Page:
This week, instead of a regular charity committee meeting, I organized a field trip to visit a couple of the charities that the American Women's club supports.  These are a great way to raise awareness of our charities and get women to think about how we can better support them.

We had a bus full of 17 or so, and brought some donations along with us.  Our first stop was my second visit to a Lagos State rehabilitation center in Majidun, Ikorodu.  Here's most of our group in this picture, which is framed by the condensation on my camera lens.

 We weren't allowed to take pictures of this government facility and I won't repeat the same history that I related in my first post about this place.  Though they said there were over a thousand people there, we probably didn't see more than several hundred.  There were good-looking, happy children and heartbreakingly malnourished children, and the same for adults.  Many mentally ill people end up there.  We visited a building that was a dormitory for teenagers that was a really awful place -- we were advised just to peek in the rooms and not to touch anything.  It was smelly and there were naked bodies lying on the floor.  One young boy there recently died from hemorrhoids, which had gotten very bad before anyone even noticed.   It's a tragic place -- so many people there with nothing to occupy them.  There is so much more that could be done.  We came up with some ideas for ways to help them with craft/skills training.

We then drove to Child Life Line, a facility that rescues boys off the streets.   I've written more about this charity in my post after my first visit there.   We were very grateful that the road leading to Ibeshe, the village by this charity, had recently been graded so it didn't have the huge mudholes that we faced on my previous visit!  As we drove down the path leading to the center, we faced a herd of cattle coming our way.  They are now very well photographed cattle, as all the women on the bus got out their cameras.  I wish I had taken a picture of that.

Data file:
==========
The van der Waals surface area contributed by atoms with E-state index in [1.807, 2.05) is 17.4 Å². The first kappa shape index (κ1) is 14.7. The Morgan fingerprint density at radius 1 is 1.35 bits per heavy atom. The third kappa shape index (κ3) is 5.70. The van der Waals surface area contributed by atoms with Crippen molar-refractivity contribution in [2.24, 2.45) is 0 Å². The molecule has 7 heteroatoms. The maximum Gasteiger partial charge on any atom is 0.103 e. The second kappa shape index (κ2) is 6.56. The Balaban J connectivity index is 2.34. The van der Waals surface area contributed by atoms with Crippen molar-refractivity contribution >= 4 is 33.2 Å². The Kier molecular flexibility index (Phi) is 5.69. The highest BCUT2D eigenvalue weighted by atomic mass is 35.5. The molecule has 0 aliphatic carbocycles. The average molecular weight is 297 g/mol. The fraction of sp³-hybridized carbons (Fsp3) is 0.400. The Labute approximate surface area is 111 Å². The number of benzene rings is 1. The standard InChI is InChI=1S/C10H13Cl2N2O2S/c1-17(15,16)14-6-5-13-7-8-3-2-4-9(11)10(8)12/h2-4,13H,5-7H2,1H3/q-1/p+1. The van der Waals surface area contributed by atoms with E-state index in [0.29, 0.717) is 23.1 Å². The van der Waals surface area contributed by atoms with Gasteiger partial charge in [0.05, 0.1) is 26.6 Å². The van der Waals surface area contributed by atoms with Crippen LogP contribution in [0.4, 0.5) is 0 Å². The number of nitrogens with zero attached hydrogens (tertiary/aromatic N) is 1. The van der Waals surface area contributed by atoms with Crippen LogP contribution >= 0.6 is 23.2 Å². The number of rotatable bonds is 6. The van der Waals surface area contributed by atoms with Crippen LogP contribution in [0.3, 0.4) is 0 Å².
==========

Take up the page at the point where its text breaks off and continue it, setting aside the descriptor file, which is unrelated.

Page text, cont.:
We had a nice time looking over the facilities at this very pleasant center.  Here's our group in the dining building.
 I was able to see the use of the furniture and kitchen equpment that had been donated by ConocoPhillips in December.  The cook was so grateful for her shelves and cooking equipment!

We were so impressed to see these solar panels on one of their buildings.  They had been donated by someone in the Netherlands.  They said that they provide much of the power the center uses.
 The boys are learning sewing and tailoring.  Most tailors here use these old treadle machines which are more practical with the lack of reliable power.
 There were two sticks stuck in the ground on each side of this sandy area in the field.  Those were the soccer goals.  Like most Nigerian youth, the boys love to play soccer.
There are good people doing important work at both these places, but it was especially interesting to see the contrast between the government center and the private charity.  Given the choice between the two, it was easy to choose where I would stay.

The 258th good thing about Lagos: Unusual fruits

I've started attending a weekly book group that reads African literature (I should feature that in its own post sometime....) and last week a member brought some fruits that I haven't ever seen for us to try.

This first one is called "awin" in Yoruba.  The English name is "velvet tamarind."  This fruit has a furry seed cover (the velvet part) which you peel off and then you suck the pulp off a hard seed which is inedible.  There can't be many calories in this one and it takes a lot of effort to get each one.  But it was kind of tangy and tasty.

This next fruit is called "agbalumo" here and they weren't aware of any English name for it.  It kind of looks like a plum on the outside, but when it is broken open, there are a lot of largish white seeds with pulp around it.  You take out some seeds and suck the pulp off them.  Again, kind of tasty, but not a lot to them.
Although these were interesting and kind of tasty, I could see why they haven't come under widespread cultivation and distribution.

The 257th good thing about Lagos: Visiting a motherless Babies home